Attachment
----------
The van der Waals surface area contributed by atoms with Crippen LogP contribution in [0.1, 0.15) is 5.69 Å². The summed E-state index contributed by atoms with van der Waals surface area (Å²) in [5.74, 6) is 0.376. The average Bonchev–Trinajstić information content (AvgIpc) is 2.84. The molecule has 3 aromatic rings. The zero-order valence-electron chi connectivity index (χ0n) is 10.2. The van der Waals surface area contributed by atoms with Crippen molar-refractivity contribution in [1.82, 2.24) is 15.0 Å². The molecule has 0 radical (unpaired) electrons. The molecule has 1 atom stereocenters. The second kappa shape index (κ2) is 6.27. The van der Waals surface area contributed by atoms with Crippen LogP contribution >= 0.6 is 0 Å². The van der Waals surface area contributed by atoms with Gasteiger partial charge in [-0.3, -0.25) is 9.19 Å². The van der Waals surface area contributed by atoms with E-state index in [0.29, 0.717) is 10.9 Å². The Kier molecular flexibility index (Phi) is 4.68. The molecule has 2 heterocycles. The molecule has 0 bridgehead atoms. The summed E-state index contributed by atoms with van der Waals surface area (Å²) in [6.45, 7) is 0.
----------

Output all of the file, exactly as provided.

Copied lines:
The van der Waals surface area contributed by atoms with Crippen LogP contribution in [0.1, 0.15) is 5.69 Å². The summed E-state index contributed by atoms with van der Waals surface area (Å²) in [5.74, 6) is 0.376. The average Bonchev–Trinajstić information content (AvgIpc) is 2.84. The molecule has 3 aromatic rings. The zero-order valence-electron chi connectivity index (χ0n) is 10.2. The van der Waals surface area contributed by atoms with Crippen molar-refractivity contribution in [1.82, 2.24) is 15.0 Å². The molecule has 0 radical (unpaired) electrons. The molecule has 1 atom stereocenters. The second kappa shape index (κ2) is 6.27. The van der Waals surface area contributed by atoms with Crippen LogP contribution >= 0.6 is 0 Å². The van der Waals surface area contributed by atoms with Gasteiger partial charge in [-0.3, -0.25) is 9.19 Å². The van der Waals surface area contributed by atoms with E-state index in [0.29, 0.717) is 10.9 Å². The Kier molecular flexibility index (Phi) is 4.68. The molecule has 2 heterocycles. The molecule has 0 bridgehead atoms. The summed E-state index contributed by atoms with van der Waals surface area (Å²) in [6.45, 7) is 0.